Spain is 30th with 46 million people. Canada is 38th with 37 million people. Afghanistan is 40th with 36 million people. Peru would be 42nd with 32 million people.
The world might have not been a crowded place yet, but parts of the Earth were starting to get noisey and violent. God had a plan to bring a sense of morality to humanity, and a plan for redeeming all humanity. As part of that plan, God created Adam and Eve, whose offspring would bring the knowledge of God, and the knowledge of Good and Evil all around the world. Experts in genealogy have demonstrated many times that with the slightest amount of human travel between isolated regions like Australia and Siberia and even the Andes in South America, in any given generation, a single mating pair of humans can become the common ancestor of the world’s entire human population in about 2000 years (or roughly a single mating pair in any given generation. At 20 years per generation, that is about 100 generations.
**In this kind of scenario, while Adam and Eve become the universal ancestral pair (along with other pairs outside of Adam’s lineage). At the same time, this scenario explains where current human genetic diversity came from. It came from the larger population of humans that evolved … but without “God’s Image” that was contributed to humanity by Adam and Eve. **
**Some religious people object to this approach, because they don’t like the idea that any humans existed before Adam. **
And some scientists object, because genetic regressions put “primordeal Adam & Eve” well before Adam & Eve. And of course they would, since the Homo sapiens are estimated to have lived and evolved for some 7500 generations or about 150,000 years. Genetically, we know that the odds of any of Adams or Eve’s genes still existing in the human genome is quite small. But, genealogically (not genetically), it can be shown that in 100 generations, a single mating pair can be the Great Grand Parents of the entire human race.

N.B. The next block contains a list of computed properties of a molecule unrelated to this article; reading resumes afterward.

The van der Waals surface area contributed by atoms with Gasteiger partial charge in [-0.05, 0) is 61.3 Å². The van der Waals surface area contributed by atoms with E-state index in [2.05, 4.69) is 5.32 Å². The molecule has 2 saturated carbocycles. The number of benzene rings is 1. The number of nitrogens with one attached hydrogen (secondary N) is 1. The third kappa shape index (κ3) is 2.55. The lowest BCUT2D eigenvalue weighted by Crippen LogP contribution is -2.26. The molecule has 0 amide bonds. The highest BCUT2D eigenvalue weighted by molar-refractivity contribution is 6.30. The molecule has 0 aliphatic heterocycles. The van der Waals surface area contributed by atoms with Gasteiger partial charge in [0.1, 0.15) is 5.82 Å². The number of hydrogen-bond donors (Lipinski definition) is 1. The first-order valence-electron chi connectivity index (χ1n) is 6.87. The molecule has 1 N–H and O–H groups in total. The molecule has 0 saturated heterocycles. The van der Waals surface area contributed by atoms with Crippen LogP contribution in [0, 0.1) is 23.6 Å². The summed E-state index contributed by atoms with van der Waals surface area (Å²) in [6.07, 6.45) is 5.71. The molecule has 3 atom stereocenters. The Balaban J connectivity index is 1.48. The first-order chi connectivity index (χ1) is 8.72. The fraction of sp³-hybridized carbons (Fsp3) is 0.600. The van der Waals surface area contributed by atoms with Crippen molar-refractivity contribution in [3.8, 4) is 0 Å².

God didn’t create Adam and Eve to perpetuate their genes. He created them to provide moral inspiration, moral guidance and the connection to God and God’s plan for redemption. Let me know if you are interested in learning more about the evolution of humanity, and the role of Adam’s family in saving humans from their own vices."
. . . . #30#
Naturally, this is a rough draft. It is coarse. Some numbers need revising. And quite certainly there are those who can make a more elegant case for what The Swami has in mind.
But i wanted to put together a very short summation of what I think @Swamidass has in mind. And this provides him (and others) the chance to provide correction and refinements that nobody quite yet has had much time to consider. The one thing I most tried to resist is the tendency to load an initial presentation with every qualification and disclaimer known to theologians around the world! But sometimes you just have lead with the strong ideas, and let the weaker ones take care of themselves later.
It doesn’t support it. “Support” would be offering evidence that it actually happened. “Genealogical science” simply says that it is theoretically possible, however unlikely.
No, even if the “could be” is correct, “plausibly” is a big leap of faith that doesn’t even come close to describing the situation of a de novo Adam dropped like a “sin bomb” into recent history. Everything about it is implausible in the extreme.